When the Human Rights Campaign (HRC) made what it called a “significant policy announcement” of endorsing some limited gun control measures, the nation’s largest LGBT rights group also opened itself up to possible conflicts with some donors and the politicians it supports.
“If what they’re saying is gun control is a gay issue, then the question is where do you draw the line on others?” said Ken Sherrill, a professor emeritus of political science at Hunter College.
In a special meeting on June 16, HRC’s board of directors adopted a policy that supported “limiting access to assault-style rifles, expanding background checks, and limiting the ability for suspected terrorists, and those with a history of domestic abuse to access guns.”
The new policy was announced the next day.
In some respects, HRC’s hand was forced by a gunman murdering 49 people in an LGBT club in Orlando, Florida, on June 12. On June 16, dozens of LGBT, AIDS, progressive, and faith groups issued a statement that called for preventing “known and suspected terrorists and those convicted of violent hate crimes from legally buying guns” and ensuring that “criminal background checks are required on all gun sales, including online and at gun shows.”
HRC was not among the signatories when that statement was first released, though it has since been added.
HRC resisted taking such a position previously. In 2011, after Jared Loughner killed six people and severely injured Gabrielle Giffords, a Democratic member of Congress from Arizona, an HRC spokesperson told Gay City News, “With respect to gun rights, there are many LGBT people that feel strongly about their own personal gun ownership rights… That said, we try and swim in our own lane though and not take positions on issues that could dilute our core message of equality for all Americans.”
The positions of all the groups, including HRC, closely mirrored two pieces of legislation proposed by Democrats in the US Senate. That legislation and two alternatives introduced by Republicans were defeated in procedural votes on June 20.
Since its founding, HRC has presented itself as a bipartisan political organization. While Democrats are its most frequent allies, a few Republicans have voted for legislation that HRC supports. If HRC, which did not respond to requests for comment, should now decide to score gun control votes in its Congressional Scorecard, which is issued after every Congress, it could have problems with some Republicans it has praised in the past.
Republican Rob Portman, the US senator from Ohio, won plaudits from HRC in 2013 when he endorsed same-sex marriage. Portman, who has a gay son, voted with HRC in 2015 on legislation to protect LGBT youth. But Portman, who is running for reelection this year, was endorsed by the NRA in 2010 and again this year. That pro-gun group spent just under $88,000 this year to help his campaign.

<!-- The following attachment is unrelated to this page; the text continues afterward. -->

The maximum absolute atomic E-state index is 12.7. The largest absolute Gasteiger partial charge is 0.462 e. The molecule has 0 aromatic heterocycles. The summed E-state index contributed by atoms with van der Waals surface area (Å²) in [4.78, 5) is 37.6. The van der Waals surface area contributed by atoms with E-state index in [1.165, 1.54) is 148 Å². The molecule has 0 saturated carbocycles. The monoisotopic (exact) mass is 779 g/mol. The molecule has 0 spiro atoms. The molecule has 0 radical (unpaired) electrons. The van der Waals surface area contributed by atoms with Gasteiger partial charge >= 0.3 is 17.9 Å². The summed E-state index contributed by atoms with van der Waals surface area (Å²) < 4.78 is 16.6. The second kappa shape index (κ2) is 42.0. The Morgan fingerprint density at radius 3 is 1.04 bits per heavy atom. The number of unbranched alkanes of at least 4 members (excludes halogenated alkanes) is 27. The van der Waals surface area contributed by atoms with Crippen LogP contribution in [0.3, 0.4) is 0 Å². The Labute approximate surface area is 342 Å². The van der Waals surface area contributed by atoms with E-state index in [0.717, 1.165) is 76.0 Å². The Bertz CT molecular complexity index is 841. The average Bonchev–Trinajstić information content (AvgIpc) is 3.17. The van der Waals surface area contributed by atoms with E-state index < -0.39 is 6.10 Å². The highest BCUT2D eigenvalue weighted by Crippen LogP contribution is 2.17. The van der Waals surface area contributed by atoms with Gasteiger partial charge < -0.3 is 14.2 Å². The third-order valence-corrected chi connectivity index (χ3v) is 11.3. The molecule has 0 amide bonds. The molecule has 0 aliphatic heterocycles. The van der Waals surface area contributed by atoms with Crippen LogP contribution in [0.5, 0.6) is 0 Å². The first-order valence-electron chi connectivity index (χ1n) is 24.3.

In May, HRC issued a press release that praised 29 House Republicans for supporting an amendment to a defense appropriations measure that barred federal contractors from discriminating on the basis of sexual orientation and gender identity. The amendment, which was offered by Sean Patrick Maloney, an out gay Democrat from New York’s upstate Hudson Valley, first passed, but the House leadership held the vote open beyond its deadline, allowing seven Republicans to switch their votes and defeat the amendment.
Some of those 29 supported the Employment Non-Discrimination Act (ENDA), which barred employment discrimination based sexual orientation and gender identity. That now-defunct legislation has been replaced by the Equality Act, which would add sexual orientation and gender identity to the protected classes in the Civil Rights Act of 1964. The new legislation has a single Republican sponsor in the House, Robert Dold of Illinois, out of 175 sponsors. In the Senate, Mark Kirk of Illinois, also up for reelection this year, is the only Republican sponsor out of 41 sponsors.
But 21 of the 29 Republicans who earlier supported ENDA have received donations from the NRA since 1998 that range from $1,000 for Justin Amash in Michigan to $28,350 for Charlie Dent in Pennsylvania, according to an analysis by the Washington Post. Some of the 21 are retiring and at least one, Amash, has soured in his relationship with the gun group. If HRC scores gun control votes, it risks losing the support of the few Republicans who have been allies at times.
“In that case, you move away from the basic rule, which is reward your friends and punish your enemies,” Sherrill said.
If HRC does not score such votes, it risks making its new position look toothless and it could alienate the grassroots LGBT gun control groups that have sprung up after Orlando. But HRC may not be interested in being tough on gun control.
“It depends on what HRC’s purpose is in doing this, in taking a position on gun control,” Sherrill said. “At least one read on it is that it’s trying to reposition itself into the constellation of more general progressive organizations out of the single issue constellation.”
Part of the reason that HRC has been a single issue group is that this posture avoids arguments over matters that are not seen as central to the LGBT community. Some of HRC’s claimed 1.5 million members could well have positions on guns that are closer to the NRA than the organization’s new position and may object if the groups starts to spend cash on the issue.
“Are there going to be new money resources coming into HRC or are we going to divert resources into this?” Sherrill said. “I think it’s likely they are going to have to explain to their donors why they are doing this.”